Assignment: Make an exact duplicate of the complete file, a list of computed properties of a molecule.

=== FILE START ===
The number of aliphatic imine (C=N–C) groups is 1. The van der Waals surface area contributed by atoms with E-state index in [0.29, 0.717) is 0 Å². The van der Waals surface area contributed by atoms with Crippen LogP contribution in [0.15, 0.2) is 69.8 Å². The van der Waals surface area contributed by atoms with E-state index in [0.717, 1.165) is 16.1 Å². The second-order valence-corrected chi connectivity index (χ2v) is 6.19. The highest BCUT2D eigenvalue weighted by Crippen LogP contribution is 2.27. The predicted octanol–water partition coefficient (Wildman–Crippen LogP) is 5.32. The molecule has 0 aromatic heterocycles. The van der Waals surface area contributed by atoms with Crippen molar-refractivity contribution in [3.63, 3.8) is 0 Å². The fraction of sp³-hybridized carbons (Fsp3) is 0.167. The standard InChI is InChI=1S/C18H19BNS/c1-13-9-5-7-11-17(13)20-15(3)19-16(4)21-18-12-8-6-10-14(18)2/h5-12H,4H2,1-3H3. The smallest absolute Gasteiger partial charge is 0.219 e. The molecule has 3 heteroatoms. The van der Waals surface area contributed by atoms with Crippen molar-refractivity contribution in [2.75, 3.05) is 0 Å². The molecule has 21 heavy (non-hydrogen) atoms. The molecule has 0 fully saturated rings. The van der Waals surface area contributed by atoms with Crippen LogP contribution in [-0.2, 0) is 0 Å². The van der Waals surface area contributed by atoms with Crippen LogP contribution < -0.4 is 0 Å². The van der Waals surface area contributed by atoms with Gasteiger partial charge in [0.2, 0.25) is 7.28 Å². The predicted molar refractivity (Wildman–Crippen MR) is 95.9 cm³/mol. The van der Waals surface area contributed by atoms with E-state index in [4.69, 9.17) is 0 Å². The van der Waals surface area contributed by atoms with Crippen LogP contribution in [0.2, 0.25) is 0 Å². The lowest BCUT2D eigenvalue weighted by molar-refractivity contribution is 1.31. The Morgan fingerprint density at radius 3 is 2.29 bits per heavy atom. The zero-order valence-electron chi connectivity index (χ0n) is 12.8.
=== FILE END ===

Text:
The number of aliphatic imine (C=N–C) groups is 1. The van der Waals surface area contributed by atoms with E-state index in [0.29, 0.717) is 0 Å². The van der Waals surface area contributed by atoms with Crippen LogP contribution in [0.15, 0.2) is 69.8 Å². The van der Waals surface area contributed by atoms with E-state index in [0.717, 1.165) is 16.1 Å². The second-order valence-corrected chi connectivity index (χ2v) is 6.19. The highest BCUT2D eigenvalue weighted by Crippen LogP contribution is 2.27. The predicted octanol–water partition coefficient (Wildman–Crippen LogP) is 5.32. The molecule has 0 aromatic heterocycles. The van der Waals surface area contributed by atoms with Crippen molar-refractivity contribution in [3.63, 3.8) is 0 Å². The fraction of sp³-hybridized carbons (Fsp3) is 0.167. The standard InChI is InChI=1S/C18H19BNS/c1-13-9-5-7-11-17(13)20-15(3)19-16(4)21-18-12-8-6-10-14(18)2/h5-12H,4H2,1-3H3. The smallest absolute Gasteiger partial charge is 0.219 e. The molecule has 3 heteroatoms. The van der Waals surface area contributed by atoms with Crippen molar-refractivity contribution in [2.75, 3.05) is 0 Å². The molecule has 21 heavy (non-hydrogen) atoms. The molecule has 0 fully saturated rings. The van der Waals surface area contributed by atoms with Crippen LogP contribution in [-0.2, 0) is 0 Å². The van der Waals surface area contributed by atoms with Crippen LogP contribution < -0.4 is 0 Å². The van der Waals surface area contributed by atoms with Gasteiger partial charge in [0.2, 0.25) is 7.28 Å². The predicted molar refractivity (Wildman–Crippen MR) is 95.9 cm³/mol. The van der Waals surface area contributed by atoms with E-state index in [4.69, 9.17) is 0 Å². The van der Waals surface area contributed by atoms with Crippen LogP contribution in [0.2, 0.25) is 0 Å². The lowest BCUT2D eigenvalue weighted by molar-refractivity contribution is 1.31. The Morgan fingerprint density at radius 3 is 2.29 bits per heavy atom. The zero-order valence-electron chi connectivity index (χ0n) is 12.8.